Figure 3. Temperature change. Δθ10 = θ(10) − θ(0) between the final and the initial temperatures for the 10-min interval vs. frequency. Top dataset: MIONs solution. Bottom dataset: Air inside the coil.
To examine the time dependence of the hyperthermia effect, we plotted in Figure 4 the Δθ = θ(t) − θ(0) data vs. time for different frequencies in the range of 400 to 1075 kHz. It is obvious from this graph that Δθ increases with both time and frequency. In particular, Δθ seems to achieve saturation during the time interval of 10 min in our experiment. This is typical with heating experiments in which the system always reaches a time-standing condition where the temperature no longer changes with time. It will be shown in the next subsection that the Δθ(t) curve has an exponential dependence from which the important parameters of the solution, such as the heat power and the saturation temperature, can be extracted.
Figure 4. Changes in the sample temperatu vs. time with respect to the initial temperature at t = 0min.
Let the MNP sample solution have mass m, specific heat c, and a temperature θ which is assumed to be a function of time t. According to Newton's law of cooling, the solution loses heat at a rate of hA(θ − θ0), where h is the heat transfer coefficient, A the surface area through which the transfer takes place, and θ0 is the surrounding temperature. Additionally, let a heat source (the hyperthermia) supplying the solution with a heat rate (heat per time). Even though this is an internal heat source, it can be assumed as an external source in order to better understand the thermal physics of the system. In this fashion, let the solution exchange an amount dQ of total heat with its surrounding (cooling plus warming) within a time interval dt. Then its heat rate will be equal to the sum of the above two rates, one being negative as it describes heat loss and the other being positive as it describes heat gain:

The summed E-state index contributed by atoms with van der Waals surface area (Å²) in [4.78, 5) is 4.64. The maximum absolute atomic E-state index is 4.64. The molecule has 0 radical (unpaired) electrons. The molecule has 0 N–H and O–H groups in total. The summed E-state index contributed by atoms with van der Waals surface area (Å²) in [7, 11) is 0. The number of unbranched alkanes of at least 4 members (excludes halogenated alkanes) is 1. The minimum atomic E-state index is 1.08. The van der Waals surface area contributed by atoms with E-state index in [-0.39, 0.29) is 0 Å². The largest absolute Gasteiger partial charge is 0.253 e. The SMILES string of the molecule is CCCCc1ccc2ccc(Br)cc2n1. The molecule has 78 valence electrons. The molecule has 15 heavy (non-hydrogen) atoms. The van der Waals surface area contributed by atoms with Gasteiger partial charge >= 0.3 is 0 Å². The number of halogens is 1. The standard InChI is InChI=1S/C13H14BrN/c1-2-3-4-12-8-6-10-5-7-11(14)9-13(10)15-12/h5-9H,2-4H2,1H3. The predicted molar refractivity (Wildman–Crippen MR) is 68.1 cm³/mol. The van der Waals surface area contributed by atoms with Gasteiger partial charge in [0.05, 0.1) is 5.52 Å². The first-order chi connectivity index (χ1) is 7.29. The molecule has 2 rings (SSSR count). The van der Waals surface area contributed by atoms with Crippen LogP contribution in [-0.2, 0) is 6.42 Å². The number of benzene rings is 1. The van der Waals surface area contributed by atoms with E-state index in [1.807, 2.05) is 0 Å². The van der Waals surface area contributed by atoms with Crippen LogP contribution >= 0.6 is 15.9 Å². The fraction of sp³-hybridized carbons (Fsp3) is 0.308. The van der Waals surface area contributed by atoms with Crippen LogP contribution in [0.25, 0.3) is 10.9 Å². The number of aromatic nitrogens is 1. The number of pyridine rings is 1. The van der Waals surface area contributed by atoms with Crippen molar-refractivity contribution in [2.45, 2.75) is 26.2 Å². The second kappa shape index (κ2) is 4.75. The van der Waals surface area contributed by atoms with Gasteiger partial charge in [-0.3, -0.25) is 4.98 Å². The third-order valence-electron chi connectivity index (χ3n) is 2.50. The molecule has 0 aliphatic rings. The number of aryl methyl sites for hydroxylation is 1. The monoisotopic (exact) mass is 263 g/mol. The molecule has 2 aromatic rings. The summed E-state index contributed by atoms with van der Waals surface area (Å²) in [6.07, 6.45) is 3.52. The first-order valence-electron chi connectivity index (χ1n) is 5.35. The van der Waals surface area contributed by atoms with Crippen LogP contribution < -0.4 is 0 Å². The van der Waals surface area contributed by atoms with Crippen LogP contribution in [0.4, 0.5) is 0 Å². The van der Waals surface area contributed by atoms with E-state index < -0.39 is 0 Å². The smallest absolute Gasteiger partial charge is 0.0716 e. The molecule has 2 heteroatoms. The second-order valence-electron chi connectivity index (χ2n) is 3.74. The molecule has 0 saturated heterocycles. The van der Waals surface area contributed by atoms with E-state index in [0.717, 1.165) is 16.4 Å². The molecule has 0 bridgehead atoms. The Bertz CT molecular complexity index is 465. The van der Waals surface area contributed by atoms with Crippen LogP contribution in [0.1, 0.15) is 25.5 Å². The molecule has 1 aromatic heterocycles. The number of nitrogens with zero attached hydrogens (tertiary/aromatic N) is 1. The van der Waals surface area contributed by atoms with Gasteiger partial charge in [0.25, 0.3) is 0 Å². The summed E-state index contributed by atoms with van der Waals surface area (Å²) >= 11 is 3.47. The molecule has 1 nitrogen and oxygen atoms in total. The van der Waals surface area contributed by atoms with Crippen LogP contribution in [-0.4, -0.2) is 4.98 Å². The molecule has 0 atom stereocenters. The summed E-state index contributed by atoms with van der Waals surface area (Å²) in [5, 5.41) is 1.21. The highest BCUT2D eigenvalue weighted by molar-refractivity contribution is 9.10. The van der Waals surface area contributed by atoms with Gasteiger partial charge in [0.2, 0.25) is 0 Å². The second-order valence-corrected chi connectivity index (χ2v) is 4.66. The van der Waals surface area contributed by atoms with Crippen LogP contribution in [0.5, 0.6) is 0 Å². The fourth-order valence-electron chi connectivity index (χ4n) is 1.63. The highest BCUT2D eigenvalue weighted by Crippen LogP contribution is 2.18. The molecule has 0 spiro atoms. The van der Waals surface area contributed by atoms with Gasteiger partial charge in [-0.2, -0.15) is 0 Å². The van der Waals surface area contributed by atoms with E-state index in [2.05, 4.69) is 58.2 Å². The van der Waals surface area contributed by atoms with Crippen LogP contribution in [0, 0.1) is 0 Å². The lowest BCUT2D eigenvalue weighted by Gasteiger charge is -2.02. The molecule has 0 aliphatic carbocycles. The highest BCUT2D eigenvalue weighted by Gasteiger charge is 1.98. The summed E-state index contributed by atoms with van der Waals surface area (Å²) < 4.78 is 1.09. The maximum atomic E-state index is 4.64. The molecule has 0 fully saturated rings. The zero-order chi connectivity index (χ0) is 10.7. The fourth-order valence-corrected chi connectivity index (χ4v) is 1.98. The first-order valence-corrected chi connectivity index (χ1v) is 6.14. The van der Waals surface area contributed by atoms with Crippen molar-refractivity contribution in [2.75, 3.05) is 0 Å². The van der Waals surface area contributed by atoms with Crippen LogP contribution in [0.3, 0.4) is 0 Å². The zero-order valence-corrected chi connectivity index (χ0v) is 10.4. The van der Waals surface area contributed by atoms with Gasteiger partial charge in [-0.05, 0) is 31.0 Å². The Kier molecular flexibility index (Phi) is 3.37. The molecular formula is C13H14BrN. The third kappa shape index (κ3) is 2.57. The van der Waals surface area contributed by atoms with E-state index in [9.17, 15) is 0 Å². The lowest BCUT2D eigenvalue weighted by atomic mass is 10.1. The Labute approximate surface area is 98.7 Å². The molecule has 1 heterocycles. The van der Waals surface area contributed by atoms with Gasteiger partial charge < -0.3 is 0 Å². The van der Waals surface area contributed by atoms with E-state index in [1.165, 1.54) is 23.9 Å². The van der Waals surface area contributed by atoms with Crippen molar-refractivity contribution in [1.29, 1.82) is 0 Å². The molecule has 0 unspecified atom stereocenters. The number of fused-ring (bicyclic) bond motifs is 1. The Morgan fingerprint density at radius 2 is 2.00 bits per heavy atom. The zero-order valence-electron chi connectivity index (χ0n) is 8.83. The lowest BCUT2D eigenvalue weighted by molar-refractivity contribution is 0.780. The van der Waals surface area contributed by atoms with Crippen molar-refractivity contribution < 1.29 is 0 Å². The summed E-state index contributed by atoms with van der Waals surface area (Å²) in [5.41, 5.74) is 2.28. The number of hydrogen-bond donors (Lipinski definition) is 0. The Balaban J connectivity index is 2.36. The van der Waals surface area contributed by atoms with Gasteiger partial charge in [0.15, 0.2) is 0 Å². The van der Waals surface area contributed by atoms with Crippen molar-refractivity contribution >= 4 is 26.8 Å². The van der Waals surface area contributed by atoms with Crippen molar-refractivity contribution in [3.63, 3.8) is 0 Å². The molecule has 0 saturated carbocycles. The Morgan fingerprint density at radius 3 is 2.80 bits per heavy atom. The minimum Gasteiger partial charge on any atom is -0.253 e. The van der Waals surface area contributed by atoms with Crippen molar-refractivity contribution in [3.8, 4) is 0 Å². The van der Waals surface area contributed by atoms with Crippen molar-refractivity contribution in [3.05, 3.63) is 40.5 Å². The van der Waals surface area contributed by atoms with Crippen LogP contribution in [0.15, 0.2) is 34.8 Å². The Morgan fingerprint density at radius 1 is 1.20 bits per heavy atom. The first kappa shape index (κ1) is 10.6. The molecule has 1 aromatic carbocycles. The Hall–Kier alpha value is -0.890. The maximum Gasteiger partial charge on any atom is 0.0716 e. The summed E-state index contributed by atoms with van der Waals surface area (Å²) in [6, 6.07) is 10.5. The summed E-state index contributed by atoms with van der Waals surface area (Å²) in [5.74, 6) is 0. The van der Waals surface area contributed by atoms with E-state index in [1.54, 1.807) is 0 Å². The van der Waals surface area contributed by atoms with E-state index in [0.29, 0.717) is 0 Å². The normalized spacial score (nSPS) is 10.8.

From the definition of the specific heat c, we have dQ = mcdθ, where dθ is an incremental change of θ upon an incremental exchange of heat dQ. Substituting this expression in Equation 3, it results in a first-order linear differential equation (DE) on θ(t):
This DE can be easily solved for Δθ(t) = θ(t) − θ0 as
Equation 5 has a classic exponential increase-saturation behavior, like the curves formed by the data shown in Figure 4 and it is an excellent fit for them [the corresponding fit function in Mathematics is known as the empirical Box–Lucas mode, also used in a study by Kumar et al. (2018)]. The fits are shown in Figure 5, where only selected curves for specific frequencies are plotted for clarity. The results for the fitted parameters Δθs and k are shown in Table 3 and a plot of k vs. the excitation frequency is presented in Figure 6. From Equation 7, we expected k to be a constant, independent of frequency. Indeed, it seems from Figure 6 that either this parameter is constant with a relatively large error, or it is partially constant, exhibiting a steplike behavior, with the lower frequency values being accumulated around the value while the higher frequency values being around . A possible explanation for this behavior is perhaps the loss of mass that we observed in our experiments, which is shown schematically in Figure 7. Even though our glass vial was sealed during the whole experiment with only a tight hole on its lid for the thermometer to be placed snag through it, we observed that the solution level dropped from the initial height of 11.6 mm to a final height of 9.8 mm. The origin of this loss is not understood, which could be possibly due to a partial evaporation. But even if this is true, it looks strange to have happened only at the narrow frequency range of 620–650 kHz. Anyhow, whatever the source of the mass loss is, it is quite clear from Equation 7 that it directly affects the value of k because it is inversely proportional to the mass m. In fact, the proportion 11.6/9.8 = 1.18 of the aforementioned levels is quite close to the ratio k2/k1 = 1.25 of the two-step k values in Figure 6. In the rest of this study, it will be assumed that there are two different solution masses, the initial mass m1 corresponding to k1 and the final mass m2 corresponding to k2. As our aqueous solution of 2.5 mg/mL is quite dilute, it can be safely assumed that its density is close to the water density of 1.0 g/mL and from it, we can calculate the two masses using the solution volumes as m1 = 4.4 g and m2 = 3.7g.